It is another object of the present invention to provide a display carton that has a slide-out tray for securing an article inside of the carton, whereby the slide-out tray may be easily removed from the carton, the article inspected, and then easily returned to the carton.
It is a further object of the present invention to provide a slide-out tray for securing an article inside of a display carton that is easily erected from a paperboard blank.
It is still another object of the present invention to provide a display carton for full, simulated inspection of an article and for a related article.
Additional objects, advantages and other novel features of the invention will be set forth in part in the description that follows and in part will become apparent to those skilled in the art upon examination of the following or may be learned with the practice of the invention. The objects and advantages of the invention may be realized and obtained by means of the instrumentalities and combinations particularly pointed out in the appended claims.
To achieve the foregoing and other objects, and in accordance with the purposes of the present invention as described herein, an improved display carton provides for a full, simulated inspection of the article or articles in the carton, including a substantial portion of the article itself through a cutout opening. In the preferred embodiment of the carton, the cutout opening is surrounded by a printed silhouette to simulate the outer periphery of the article. Thus, the article(s), which may be glassware, CD cases, or the like, advantageously can be directly viewed and touched, but at the same time, a satisfying, full visual inspection can be made up close, or from a distance.
The display carton is ideally formed from a foldable paperboard blank that is erected into a rectangular box having a hollow interior. The front panel of the carton contains one or more cutout openings. Advantageously, these cutout openings allow for the visual and tactile inspection of a substantial portion of the article while it remains secure inside of the carton. Additionally, the borders of the front panel surrounding the cutout opening act to retain the article inside the carton, thus protecting the article from damage and pilfering.
Advantageously, because the printed silhouette provides the prospective purchaser with a full, simulated view of the article, the purchase can be made with full satisfaction without necessitating the opening of the carton or the removal of the article from the carton. Ideally, the printed silhouette covers the full periphery of the article, that is an image of the top, bottom, and sides of the article, although less than the full periphery is contemplated within the broadest aspects of the invention.
According to another important feature of the invention, a slide-out tray for holding an article or articles inside of the carton is provided. Preferably, this slide-out tray is formed from a paperboard blank having a series of fold lines. To secure the articles within the carton, the slide-out tray is provided with a fold over cover having a series of folded, pop-in dividers for retaining the upper portion of the article. Additionally, the slide-out tray has a base with a series of recesses for retaining the lower portion of the article.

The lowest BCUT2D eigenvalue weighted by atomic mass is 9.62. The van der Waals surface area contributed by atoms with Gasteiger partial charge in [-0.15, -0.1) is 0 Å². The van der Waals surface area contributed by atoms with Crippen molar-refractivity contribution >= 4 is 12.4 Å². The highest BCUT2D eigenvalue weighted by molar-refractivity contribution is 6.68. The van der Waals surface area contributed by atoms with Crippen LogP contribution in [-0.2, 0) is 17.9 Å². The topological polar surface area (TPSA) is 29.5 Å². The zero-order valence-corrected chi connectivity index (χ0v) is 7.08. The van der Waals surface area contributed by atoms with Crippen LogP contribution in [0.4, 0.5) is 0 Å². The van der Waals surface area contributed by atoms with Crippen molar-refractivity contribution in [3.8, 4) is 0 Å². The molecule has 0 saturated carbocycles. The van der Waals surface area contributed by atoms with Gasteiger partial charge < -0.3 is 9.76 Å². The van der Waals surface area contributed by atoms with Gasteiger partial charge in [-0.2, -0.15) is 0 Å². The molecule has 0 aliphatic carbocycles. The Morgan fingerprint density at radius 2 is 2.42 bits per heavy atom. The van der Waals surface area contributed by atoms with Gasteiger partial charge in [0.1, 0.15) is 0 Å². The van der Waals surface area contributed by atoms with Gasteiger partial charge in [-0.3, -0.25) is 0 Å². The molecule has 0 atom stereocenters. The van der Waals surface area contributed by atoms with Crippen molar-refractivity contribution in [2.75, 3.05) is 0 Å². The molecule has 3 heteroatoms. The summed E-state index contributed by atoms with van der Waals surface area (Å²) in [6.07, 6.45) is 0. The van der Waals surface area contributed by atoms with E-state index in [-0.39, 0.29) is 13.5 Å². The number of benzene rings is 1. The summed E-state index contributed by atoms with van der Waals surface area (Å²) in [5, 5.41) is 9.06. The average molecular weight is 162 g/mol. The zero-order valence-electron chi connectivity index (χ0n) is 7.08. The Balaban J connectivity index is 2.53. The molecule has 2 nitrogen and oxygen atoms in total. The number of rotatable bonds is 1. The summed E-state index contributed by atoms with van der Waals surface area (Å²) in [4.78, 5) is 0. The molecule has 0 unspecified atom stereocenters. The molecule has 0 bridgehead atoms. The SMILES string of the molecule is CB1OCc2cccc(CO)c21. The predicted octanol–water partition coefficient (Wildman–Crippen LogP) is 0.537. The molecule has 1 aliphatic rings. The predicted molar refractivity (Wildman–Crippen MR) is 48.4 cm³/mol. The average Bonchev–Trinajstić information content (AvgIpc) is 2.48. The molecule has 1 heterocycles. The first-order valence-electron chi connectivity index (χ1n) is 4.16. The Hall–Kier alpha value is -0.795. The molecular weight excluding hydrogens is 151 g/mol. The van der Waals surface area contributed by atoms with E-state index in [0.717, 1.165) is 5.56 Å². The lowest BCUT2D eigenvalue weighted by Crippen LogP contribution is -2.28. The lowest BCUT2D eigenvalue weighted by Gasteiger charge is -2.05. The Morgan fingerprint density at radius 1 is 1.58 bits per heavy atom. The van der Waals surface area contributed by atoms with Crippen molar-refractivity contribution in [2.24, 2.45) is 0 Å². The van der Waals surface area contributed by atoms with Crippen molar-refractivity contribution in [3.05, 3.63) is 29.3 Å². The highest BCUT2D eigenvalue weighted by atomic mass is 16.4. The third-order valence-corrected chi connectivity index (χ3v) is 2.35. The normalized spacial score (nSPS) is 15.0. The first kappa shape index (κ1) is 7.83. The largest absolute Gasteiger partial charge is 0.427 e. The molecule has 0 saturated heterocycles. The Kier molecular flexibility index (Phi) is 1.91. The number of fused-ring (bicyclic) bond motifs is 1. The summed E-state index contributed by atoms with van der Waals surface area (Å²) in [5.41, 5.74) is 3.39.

It will now be realized that in addition to securing the articles in the carton, the slide-out tray advantageously allows the articles to be easily and efficiently removed from the carton, inspected, and returned to the carton.
An alternative embodiment of the display carton includes a carton for holding a compact disc case or jewel box. In addition to having the cutout opening with printed silhouette, this embodiment has a series of folded, pop-in dividers formed in the front panel of the carton for holding the case in proper viewing position. A side cutout opening is also provided allowing for the spine of the case to be viewed.
Still other objects of the present invention will become apparent to those skilled in this art from the following description wherein there is shown and described a preferred embodiment of this invention, simply by way of illustration of one of the modes best suited to carry out the invention. As it will be realized, the invention is capable of other different embodiments and its several details are capable of modification in various, obvious aspects all without departing from the invention. Accordingly, the drawings and descriptions will be regarded as illustrative in nature and not as restrictive.
The accompanying drawings incorporated in and forming a part of the specification, illustrate several aspects of the present invention and together with the description serve to explain the principles of the invention. In the drawings:
FIG. 1 is a perspective view of a preferred embodiment of the invention, in the form of a fully assembled display carton for glassware with cutout openings, each opening surrounded by the printed silhouette, and a slide-out tray in the carton supporting the glassware;
FIG. 1a is a similar perspective, but partial view that is cut away for saving space, and showing the carton of FIG. 1 with the slide-out tray being removed from the splay carton to provide full access to the glassware;